John Carlson: Angling For A Catch

Gulf Coast fishing at dawn can be an exercise in beauty. Photo by: Nancy CarlsonGulf Coast fishing at dawn can be an exercise in beauty. Photo by: Nancy Carlson

By: John Carlson—

If you don’t think big-water fishing requires a strong stomach, you’ve never stared into a recycled potato-salad container full of chopped up squid parts, the whole mess topped by a doleful, accusatory squid eye resting like a cherry on a sundae.

That’s a sight to make a non-angler like yours truly want to throw up, or at least throw up his hands and tell the squid, “Hey! Don’t look at me, fella! I didn’t do it!”

Sliced-up squid parts look yummy … if you’re a fish. Photo by: Nancy Carlson

Sliced-up squid parts look yummy… if you’re a fish. Photo by: Nancy Carlson

My son, on the other hand, is an angler.

Exactly how this happened escapes me. His sister Katie’s interests tend toward her work as the Marion County Sheriff’s public information officer, all things dog-related, and her passion for teaching yoga. For at least two generations, our family has been largely bereft of anglers, perfectly content to let the Gorton’s Fisherman provide our Crunch Breaded Fish Sticks.  Sure, we might drop a line if you question our manhood, hand us a fishing pole and cajole us into using it. But from our humdrum reaction, you can tell there’s no real love lost there. When it comes to liquid-related interests, we’d rather sip than fish.

During a recent trip down to the Gulf Coast of Northern Florida though, Johnny was up every morning before dawn, walking to the beach to spend a few hours rhythmically casting and reeling, casting and reeling. For all his effort, he didn’t have much luck. There were a couple decent fish on his line that managed to get away, and another he brought in that wasn’t a keeper, though he never intended to keep his catch anyway.

Oh, yeah, and there was the shark …

The writer’s son lands a small shark fishing from shore. Photo by: Nancy Carlson

The writer’s son lands a small shark fishing from shore. Photo by: Nancy Carlson

Yeah, shark. If I’m to be truthful, sharks would be my major hang-up on fishing big water. Once you get your tootsies wet with salt water, as a human being you no longer reign atop the food chain. That’s not to say Johnny’s shark posed an immediate death threat. Measuring about two feet in length, the little guy had some growing to do before he was big enough to pluck screaming people off their plastic blow-up rafts and into the drink. But as my son was removing the hook to free the shark, he took pains to avoid its two rows of glimmering, needlelike teeth. That little sucker may not have been a man-eater, but he was well-equipped to be an ankle-biter.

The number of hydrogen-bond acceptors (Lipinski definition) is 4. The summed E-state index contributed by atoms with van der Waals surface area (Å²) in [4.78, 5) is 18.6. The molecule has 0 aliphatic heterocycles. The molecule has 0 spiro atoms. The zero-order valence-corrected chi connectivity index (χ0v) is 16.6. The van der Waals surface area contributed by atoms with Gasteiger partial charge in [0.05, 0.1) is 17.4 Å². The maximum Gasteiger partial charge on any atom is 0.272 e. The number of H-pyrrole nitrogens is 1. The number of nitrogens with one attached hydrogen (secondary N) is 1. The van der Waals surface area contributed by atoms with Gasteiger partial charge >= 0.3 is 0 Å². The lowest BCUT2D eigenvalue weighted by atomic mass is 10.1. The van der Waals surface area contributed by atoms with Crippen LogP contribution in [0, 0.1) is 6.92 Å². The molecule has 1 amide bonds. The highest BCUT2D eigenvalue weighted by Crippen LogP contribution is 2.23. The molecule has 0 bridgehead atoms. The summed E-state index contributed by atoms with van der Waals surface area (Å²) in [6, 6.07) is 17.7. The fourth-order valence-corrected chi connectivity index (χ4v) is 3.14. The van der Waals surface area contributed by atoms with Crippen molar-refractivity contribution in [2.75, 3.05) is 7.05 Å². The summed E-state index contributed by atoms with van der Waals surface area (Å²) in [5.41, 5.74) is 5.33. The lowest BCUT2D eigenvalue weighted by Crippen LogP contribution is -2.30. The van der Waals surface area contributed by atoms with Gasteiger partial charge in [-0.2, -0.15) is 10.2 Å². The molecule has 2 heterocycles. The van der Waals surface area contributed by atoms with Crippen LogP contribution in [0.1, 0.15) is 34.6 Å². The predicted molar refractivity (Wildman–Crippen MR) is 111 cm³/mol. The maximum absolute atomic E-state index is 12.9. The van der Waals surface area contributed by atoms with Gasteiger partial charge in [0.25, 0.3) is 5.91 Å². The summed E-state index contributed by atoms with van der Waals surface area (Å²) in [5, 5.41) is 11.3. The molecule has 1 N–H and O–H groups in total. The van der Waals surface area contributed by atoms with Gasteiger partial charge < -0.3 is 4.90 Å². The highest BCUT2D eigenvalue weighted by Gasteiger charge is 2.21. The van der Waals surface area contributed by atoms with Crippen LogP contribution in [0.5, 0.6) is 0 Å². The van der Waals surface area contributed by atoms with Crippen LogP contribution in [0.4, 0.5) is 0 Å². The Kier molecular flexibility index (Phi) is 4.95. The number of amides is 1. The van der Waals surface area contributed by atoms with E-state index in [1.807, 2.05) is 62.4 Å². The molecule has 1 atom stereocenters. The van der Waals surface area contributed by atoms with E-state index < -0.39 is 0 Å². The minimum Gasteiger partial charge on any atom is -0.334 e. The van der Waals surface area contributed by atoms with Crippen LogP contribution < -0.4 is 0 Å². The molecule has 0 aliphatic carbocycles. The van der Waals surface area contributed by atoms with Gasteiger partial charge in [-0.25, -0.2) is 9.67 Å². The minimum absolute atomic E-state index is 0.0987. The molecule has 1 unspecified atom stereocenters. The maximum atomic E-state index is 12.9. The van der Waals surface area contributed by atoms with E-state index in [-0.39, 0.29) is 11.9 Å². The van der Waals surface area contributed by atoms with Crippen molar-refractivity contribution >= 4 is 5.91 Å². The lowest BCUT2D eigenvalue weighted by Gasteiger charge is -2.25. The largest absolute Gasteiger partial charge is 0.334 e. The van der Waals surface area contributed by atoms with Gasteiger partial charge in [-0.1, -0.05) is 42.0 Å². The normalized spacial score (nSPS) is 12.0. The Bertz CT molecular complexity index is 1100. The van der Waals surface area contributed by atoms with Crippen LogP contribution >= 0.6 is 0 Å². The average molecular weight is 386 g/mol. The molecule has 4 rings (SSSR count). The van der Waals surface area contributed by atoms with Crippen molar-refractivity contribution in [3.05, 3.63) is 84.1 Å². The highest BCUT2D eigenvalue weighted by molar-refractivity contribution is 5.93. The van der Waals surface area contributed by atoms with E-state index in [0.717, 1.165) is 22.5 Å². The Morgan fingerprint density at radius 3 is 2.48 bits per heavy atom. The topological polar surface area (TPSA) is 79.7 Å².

And its eyes! They were like a doll’s eyes!

Removing a hook from even a small shark requires caution. Photo by: Nancy Carlson

Removing a hook from even a small shark requires caution. Photo by: Nancy Carlson

OK, OK. Diehard fans of “Jaws” will recognize I stole that description from shark-hunter Captain Quint’s script in what is the most dramatic part of the movie. On the surface, they were emotionless eyes. Unfeeling eyes. Uncaring eyes. But even as Johnny worked his pliers to remove the hook, he could sense that little shark wanted a piece of him. It was looking at him the same way the Great White Shark looked while snacking on Quint  – a tough guy who by now was, nevertheless, hollering like a sissy – as that huge fish set about sinking his boat, the Orca.

So no, I’m not a fishing fan. Still, for every negative aspect of fishing there is also a positive one, especially in fresh water. For example, Nancy, who spent hours sitting in the sand alongside our son while he fished, will never have to say, “Geez, I can’t think of anything to buy Buster for Christmas or his birthday.” Poles. Lures. Creels. A whole flippin’ boat, even. There is never a lack of stuff fishermen need or want to possess.